HSBC Nixes Ping An Break-up Call; Offers Stockholders Higher Dividends
HSBC pushed back on a proposal by top shareholder Ping An Insurance Group Co. of China to split the lender, a move Europe's biggest bank said would be costly, while posting profits that beat expectations and promising chunkier dividends, Lawrence White and Anshuman Daga reported for Reuters.
Photo Insert: HSBC's comments on Monday represent its most direct defense yet since news of Ping An's proposal for carving out the lender's Asian operations broke in April.
London-headquartered HSBC's comments on Monday represent its most direct defense yet since news of Ping An's proposal for carving out the lender's Asian operations broke in April. It comes ahead of HSBC's meeting with shareholders in Hong Kong on Tuesday where the Chinese insurer's proposal will be discussed.
And in moves that pleased investors, HSBC raised its target for return on tangible equity, a key performance metric, to at least 12% from next year versus a 10% minimum flagged earlier.
As key reasons for its increased optimism, the bank cited falling costs, a 4% rise in adjusted revenues, and a growing net interest margin as central bank rate hikes improve lending returns.
It also vowed to revert to paying quarterly dividends from early 2023. HSBC's shares rose almost 8% in London to trade at their highest since end-June.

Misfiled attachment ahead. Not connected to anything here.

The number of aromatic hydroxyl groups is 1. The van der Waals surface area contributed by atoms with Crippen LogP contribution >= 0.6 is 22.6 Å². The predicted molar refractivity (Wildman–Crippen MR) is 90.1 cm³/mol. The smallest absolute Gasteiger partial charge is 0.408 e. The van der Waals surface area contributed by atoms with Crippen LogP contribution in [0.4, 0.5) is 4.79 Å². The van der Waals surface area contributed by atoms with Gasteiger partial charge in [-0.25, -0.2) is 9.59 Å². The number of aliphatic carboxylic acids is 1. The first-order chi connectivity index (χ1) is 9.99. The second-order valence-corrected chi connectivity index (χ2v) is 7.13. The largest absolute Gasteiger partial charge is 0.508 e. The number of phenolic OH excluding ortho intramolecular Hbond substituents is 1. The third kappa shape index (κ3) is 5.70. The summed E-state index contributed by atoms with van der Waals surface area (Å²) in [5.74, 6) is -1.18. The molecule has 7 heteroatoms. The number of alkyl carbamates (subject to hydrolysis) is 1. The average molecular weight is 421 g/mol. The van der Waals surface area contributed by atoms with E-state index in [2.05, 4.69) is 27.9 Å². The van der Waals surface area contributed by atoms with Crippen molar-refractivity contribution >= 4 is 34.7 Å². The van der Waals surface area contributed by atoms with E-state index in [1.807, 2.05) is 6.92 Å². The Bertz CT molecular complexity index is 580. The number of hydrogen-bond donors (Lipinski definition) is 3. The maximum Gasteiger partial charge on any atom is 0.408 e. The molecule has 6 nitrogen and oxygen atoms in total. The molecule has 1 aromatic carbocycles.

"We have sympathy for Ping An and all our shareholders that our performance has not been where it needed to be for the last 10 years," Chief Executive Noel Quinn, who has run the bank for more than two years, told analysts. Asia is HSBC's biggest profit centre, with the region's share of the lender's profit rising to 69% in the first half from 64% a year ago.
Without directly referring to Ping An by name in its earnings presentation earlier on Monday, HSBC said a break-up would mean a potential long-term hit to the bank's credit rating, tax bill, and operating costs, and bring immediate risks in executing any spinoff or merger.
"There would be a significant execution risk over a three to five year period when clients, employees, and shareholders would all be distracted," Quinn said on the call, regarding the break-up proposal.